Dysregulation of RNA processing as a driver of motor neuron dysfunction in Amyotrophic Lateral Sclerosis

Lead Research Organisation: UNIVERSITY OF EXETER
Department Name: Clinical and Biomedical Sciences


Amyotrophic Lateral Sclerosis (ALS) (also known as motor neuron disease), is caused by a loss of motor nerves or neurons. These motor nerves carry signals from the brain and spinal cord to the peripheral muscles allowing everyday movements. Loss of motor nerves in these patients leads to progressive muscle paralysis and eventual death due to failure of muscles that allow us to breath. About ~10-15% of ALS cases have a family history and specific defects, called mutations, in several genes with diverse functions are known to cause ALS. However, the processes driving motor neuron loss are poorly understood. Though the cause of ALS is unknown, many of the nerves affected in these patients show a common feature. This feature involves incorrect migration of a protein called TDP43 from within the nucleus of a cell, outside into its cytoplasm. The nucleus is the command centre of the cell and contains our DNA with specific instructions on how to make different proteins, the workhorses in a cell. The cytoplasm is the gel-like liquid within the cell that contains the nucleus and has the machinery to make proteins. Each of the nucleus and the cytoplasm have defined roles that are dependent on precise availability of specific proteins. Thus, any change in the proteins' locations will interfere with the normal activity of nerve cells resulting in their death. Relocation, also called mislocalization, of TDP43 protein from the nucleus to the cytoplasm perturbs the normal function of the nerve cells causing them to die. We have developed a new way to trigger TDP43 protein mislocalization in human nerve cells in a dish. This will allow us to look at the consequences of this relocation in detail.

With the advent of a new stem cell technology called reprogramming, skin or blood cells from patients can be converted into an embryonic state. These reprogrammed cells are called induced pluripotent stem cells (iPSC) and have the potential to be converted to any type of cell in the body. Consequently, iPSC's from ALS patients can now be coaxed to become motor nerves i.e., the same kind of cells that are lost in ALS patients. This technology enables the development of human models of ALS in a dish, allowing scientists to interrogate what goes wrong within these cells to cause them to die in ALS. Using such models, we have uncovered that an important molecular process required for nerve cell survival called RNA splicing is defective in ALS.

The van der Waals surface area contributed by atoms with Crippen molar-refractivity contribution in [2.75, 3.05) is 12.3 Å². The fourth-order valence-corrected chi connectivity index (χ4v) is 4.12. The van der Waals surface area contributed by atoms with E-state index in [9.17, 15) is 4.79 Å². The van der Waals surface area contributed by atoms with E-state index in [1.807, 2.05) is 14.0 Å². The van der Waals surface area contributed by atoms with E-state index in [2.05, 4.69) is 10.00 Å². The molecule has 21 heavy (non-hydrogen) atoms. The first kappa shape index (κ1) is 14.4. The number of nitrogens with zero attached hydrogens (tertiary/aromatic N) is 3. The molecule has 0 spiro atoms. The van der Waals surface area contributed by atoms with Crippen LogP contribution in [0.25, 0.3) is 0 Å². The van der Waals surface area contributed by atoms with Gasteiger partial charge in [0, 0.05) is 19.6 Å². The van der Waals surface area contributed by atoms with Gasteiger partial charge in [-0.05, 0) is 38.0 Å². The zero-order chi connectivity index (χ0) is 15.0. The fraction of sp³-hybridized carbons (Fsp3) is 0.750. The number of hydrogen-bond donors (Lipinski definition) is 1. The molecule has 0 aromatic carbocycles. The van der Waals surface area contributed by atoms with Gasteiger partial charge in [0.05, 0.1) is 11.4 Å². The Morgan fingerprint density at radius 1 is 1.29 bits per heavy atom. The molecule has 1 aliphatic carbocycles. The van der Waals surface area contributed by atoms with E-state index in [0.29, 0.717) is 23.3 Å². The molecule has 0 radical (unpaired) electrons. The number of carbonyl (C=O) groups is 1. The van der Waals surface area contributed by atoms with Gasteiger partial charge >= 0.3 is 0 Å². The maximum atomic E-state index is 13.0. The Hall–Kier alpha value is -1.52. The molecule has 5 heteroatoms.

Using the process of RNA splicing, nerve cells create many different types of proteins that are required for normal function. Incorrect execution of this process leads to the generation of ineffective proteins, which can lead to problems in the structure and function of nerve cells. In this proposal, we will use the iPSC technology to generate motor nerves and use these nerves to understand how TDP43 mislocalization causes RNA splicing defects and the role of RNA splicing in ALS. The results of this study will generate deeper insights into why ALS motor nerves die and highlight new ways to develop therapeutic drugs in our fight against ALS.

Technical Summary

Amyotrophic Lateral Sclerosis (ALS) is a fatal disease characterized by loss of motor neurons (MNs). Understanding why MNs die is critical to develop therapeutics against ALS. Most ALS cases display nuclear loss and cytoplasmic mislocalization of the RNA-binding protein TDP43. TDP43 mislocalization is associated with splicing defects including cryptic exon inclusion (CE) in multiple genes that may have specific roles to play in MN function. However, it is not yet clear how TDP43 mislocalization leads to transcriptome-wide splicing defects and whether targeting these defects is a viable therapeutic strategy. The proposed work aims to investigate these questions by applying genomics and phenotypic assays to human induced pluripotent stem cell derived MNs.

We have developed a novel model of TDP43 proteinopathy where we can induce cytoplasmic mislocalization of the endogenous non-mutated form of TDP43, on-demand, in human MNs without any external chemical stress. We find that TDP43 mislocalization leads to cytoplasmic TDP43 aggregation, activation of apoptosis, reduced neurite complexity and soma swelling. Further, we have identified splicing defects in several genes involved in cytoskeletal integrity or neurotransmission including UNC13A and STMN2.

We will use Oxford nanopore technologies long-read sequencing to identify early and late splicing defects across the transcriptome due to TDP43 mislocalization. Next, we will deploy iCLIP and ePRINT to map the direct and indirect targets of mislocalized TDP43 in human MNs. Finally, we will target candidate mis-spliced genes in human MNs that display TDP43 mislocalization and assess the phenotypic consequences on cell survival, dendritic morphology, synaptic structure and neuronal activity.

The proposed work will shed light on the link between TDP43 mislocalization and RNA splicing, and highlight the contribution of defective splicing in specific genes to the disease-associated phenotypes in human MNs.


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